Second, social ventures can create more direct innovations applicable to local and national governments.  Social impact bonds provide numerous examples of how a structure driven by social outcomes can generate innovation in areas where the traditional capital markets would not provide a clear incentive.

Many governments might rightly say that they ultimately end up supporting social ventures through their existing programs.  However, that ignores the value of intent at both the investor and enterprise level.  At the investor level, creating dedicated capital for social venturing signals its importance to the market and the availability of funding to organisations.  At the enterprise level, investing to achieve social outcomes through a business model ensures that outcomes are explicitly measured and actively managed.

For instance, Mariana Mazzucato highlights the importance of mission-oriented financing in her book, “The Entrepreneurial State.”  She points out that major breakthroughs in technological innovation have often taken place because governments made significant strategic investments at the very early stages (with considerable losses).  She contrasts this with the commercial venture capital market which tends to adapt existing technology to make it commercially viable.  She argues for a much more active state that takes bold, mission-oriented bets at the earlier stages like the US attempt to “put a man on the moon.”  In a 2006 study:

“In each case successful development of new technology complexes was not just a result of finding and creating the right conditions for innovation.  Equally important was envisioning the opportunity space, engaging in the riskiest and most uncertain early research, and overseeing the commercialisation process” (Ruttan 2006)

As the debate over the role of the state in the broader innovation landscape continues, governments should harness social venturing.  It may even be much easier to argue for government intervention in the social venturing market than the mainstream capital markets given that traditional financial markets will fail to value the additional social benefits that extend well beyond core financial returns.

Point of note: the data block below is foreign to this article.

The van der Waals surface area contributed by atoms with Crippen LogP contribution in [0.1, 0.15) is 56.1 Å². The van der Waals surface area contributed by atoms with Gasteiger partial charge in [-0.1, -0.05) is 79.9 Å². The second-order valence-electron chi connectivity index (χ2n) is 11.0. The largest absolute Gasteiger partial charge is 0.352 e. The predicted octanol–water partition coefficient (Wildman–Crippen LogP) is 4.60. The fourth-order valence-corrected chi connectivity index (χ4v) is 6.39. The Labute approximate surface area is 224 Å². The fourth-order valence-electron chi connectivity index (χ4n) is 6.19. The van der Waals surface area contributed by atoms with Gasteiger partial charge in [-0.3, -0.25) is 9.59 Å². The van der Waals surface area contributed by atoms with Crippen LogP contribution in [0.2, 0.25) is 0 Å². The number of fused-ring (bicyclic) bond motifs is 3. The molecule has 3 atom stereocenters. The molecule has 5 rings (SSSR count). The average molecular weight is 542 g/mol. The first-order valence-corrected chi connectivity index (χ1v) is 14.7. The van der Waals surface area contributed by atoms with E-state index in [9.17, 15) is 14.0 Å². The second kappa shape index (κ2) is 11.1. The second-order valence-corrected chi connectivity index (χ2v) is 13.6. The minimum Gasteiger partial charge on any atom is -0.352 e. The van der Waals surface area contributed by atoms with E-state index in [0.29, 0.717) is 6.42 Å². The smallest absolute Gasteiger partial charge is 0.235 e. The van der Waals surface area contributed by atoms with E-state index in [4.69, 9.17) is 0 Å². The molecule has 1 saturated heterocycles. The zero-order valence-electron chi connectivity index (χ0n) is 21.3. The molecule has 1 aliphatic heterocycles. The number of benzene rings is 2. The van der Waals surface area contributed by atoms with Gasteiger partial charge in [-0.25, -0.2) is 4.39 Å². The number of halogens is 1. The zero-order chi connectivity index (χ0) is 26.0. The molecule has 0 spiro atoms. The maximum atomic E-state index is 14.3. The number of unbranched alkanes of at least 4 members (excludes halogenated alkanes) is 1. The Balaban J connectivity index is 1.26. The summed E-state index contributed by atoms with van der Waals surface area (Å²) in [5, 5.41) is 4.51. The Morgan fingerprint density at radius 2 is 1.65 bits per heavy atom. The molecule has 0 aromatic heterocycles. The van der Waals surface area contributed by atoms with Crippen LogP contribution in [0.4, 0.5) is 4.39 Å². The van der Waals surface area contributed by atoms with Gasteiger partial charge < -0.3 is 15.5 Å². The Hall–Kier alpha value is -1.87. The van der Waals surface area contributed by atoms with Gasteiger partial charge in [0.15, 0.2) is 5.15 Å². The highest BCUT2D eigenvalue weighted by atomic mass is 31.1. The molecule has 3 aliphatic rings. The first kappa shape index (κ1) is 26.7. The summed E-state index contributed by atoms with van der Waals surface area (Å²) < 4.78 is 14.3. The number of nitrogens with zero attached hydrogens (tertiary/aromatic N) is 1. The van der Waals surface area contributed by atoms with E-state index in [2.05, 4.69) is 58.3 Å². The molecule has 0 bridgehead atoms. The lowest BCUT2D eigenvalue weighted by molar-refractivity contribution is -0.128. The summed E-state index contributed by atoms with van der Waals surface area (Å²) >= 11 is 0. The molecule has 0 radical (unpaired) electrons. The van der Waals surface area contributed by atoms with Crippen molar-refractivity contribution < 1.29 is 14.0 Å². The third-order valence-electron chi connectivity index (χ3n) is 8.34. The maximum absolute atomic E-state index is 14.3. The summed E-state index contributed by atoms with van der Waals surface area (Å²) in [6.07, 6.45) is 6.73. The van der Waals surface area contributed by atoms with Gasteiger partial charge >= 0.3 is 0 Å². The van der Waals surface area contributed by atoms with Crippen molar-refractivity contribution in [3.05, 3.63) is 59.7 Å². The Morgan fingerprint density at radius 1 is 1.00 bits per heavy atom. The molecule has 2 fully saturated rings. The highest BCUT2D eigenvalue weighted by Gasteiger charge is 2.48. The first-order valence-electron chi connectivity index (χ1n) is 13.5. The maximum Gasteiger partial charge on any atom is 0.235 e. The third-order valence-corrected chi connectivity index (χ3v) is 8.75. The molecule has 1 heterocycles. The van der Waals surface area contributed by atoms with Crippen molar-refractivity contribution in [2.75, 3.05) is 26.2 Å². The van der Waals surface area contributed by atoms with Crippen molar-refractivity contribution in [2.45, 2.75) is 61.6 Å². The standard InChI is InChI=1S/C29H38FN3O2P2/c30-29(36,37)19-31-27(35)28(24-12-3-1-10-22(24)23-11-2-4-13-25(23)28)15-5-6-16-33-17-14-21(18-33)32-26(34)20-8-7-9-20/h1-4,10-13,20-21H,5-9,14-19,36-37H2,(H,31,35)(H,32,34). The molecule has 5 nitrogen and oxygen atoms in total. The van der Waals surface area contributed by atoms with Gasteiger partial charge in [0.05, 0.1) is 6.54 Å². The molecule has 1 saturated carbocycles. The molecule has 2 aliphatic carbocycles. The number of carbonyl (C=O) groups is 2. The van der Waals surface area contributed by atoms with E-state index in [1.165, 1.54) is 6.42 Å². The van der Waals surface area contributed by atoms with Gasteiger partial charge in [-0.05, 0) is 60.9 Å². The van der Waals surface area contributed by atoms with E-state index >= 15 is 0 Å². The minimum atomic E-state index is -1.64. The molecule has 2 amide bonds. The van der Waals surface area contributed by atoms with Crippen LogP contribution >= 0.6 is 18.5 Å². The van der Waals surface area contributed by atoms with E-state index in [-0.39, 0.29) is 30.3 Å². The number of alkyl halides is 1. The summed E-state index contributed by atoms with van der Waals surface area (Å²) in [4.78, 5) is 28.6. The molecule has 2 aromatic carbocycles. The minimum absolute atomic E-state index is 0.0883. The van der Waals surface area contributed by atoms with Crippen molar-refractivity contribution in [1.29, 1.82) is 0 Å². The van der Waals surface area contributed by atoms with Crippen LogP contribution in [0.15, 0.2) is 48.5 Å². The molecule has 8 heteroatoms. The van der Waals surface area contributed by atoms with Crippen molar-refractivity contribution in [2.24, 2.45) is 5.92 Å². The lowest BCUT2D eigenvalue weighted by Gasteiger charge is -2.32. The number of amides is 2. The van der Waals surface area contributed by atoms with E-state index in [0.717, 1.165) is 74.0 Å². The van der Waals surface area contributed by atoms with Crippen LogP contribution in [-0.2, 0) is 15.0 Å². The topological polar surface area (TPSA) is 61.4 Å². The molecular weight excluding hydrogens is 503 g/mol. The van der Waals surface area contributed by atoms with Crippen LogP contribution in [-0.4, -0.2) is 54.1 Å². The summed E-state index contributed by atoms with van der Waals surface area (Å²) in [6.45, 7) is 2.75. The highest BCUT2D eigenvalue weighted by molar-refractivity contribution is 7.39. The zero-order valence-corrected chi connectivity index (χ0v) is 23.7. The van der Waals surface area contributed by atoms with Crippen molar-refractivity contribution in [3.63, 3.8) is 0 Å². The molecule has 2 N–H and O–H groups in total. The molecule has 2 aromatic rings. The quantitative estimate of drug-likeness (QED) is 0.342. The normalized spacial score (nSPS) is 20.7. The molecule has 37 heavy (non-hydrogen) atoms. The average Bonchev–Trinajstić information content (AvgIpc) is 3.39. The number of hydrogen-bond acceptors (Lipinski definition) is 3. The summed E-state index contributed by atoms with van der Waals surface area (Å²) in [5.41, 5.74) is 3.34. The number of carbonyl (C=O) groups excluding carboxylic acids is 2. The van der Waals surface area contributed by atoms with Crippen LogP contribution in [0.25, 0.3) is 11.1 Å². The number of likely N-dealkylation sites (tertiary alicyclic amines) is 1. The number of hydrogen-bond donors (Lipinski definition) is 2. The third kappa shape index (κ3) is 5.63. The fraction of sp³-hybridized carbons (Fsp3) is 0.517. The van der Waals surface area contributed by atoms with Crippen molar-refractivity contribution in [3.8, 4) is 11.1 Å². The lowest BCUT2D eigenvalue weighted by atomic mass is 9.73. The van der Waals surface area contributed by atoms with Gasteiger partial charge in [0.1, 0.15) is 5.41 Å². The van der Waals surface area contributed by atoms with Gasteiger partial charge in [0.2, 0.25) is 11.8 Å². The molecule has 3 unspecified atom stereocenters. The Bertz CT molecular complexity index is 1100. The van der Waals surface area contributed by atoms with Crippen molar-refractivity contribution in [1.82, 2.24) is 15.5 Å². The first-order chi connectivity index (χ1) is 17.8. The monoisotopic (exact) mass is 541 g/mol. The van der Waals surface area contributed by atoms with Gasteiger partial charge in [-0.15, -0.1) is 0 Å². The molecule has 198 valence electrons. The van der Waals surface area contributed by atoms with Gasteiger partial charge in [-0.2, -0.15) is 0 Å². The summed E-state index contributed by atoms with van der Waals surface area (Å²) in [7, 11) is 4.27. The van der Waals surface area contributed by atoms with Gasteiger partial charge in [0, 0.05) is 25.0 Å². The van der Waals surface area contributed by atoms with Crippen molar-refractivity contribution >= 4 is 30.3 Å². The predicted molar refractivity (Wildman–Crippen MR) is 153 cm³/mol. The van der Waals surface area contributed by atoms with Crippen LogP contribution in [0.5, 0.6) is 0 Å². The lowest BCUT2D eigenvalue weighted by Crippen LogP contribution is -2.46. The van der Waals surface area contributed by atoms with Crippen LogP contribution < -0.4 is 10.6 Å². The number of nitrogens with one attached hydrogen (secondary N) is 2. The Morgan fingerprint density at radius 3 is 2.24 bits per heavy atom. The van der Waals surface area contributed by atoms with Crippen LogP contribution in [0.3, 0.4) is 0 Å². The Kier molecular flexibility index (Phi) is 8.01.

Admittedly, it is difficult to scale social ventures.  They are complex to run.  They often require greater alignment between the investor and the entrepreneur.  The market is less developed than traditional venture capital. 

Big Society Capital was set up as a mission-oriented organisation with national interests and the resources to do social venturing.  Since 2012 we have invested in growth funds like NESTA and Impact Ventures UK who are pioneering investment to scale innovative high-growth organisations – and we are working on several other investments that will support early stage social ventures.  What’s more, the wider introduction of mission-driven companies through the B Corp movement demonstrates that many different organisations, including companies limited by shares, can also have a strong social intent.

An investment that creates jobs, generates new types of innovation, and addresses social issues of our society?  Sounds like something governments everywhere could get behind.

Last updated | 
18 February 2015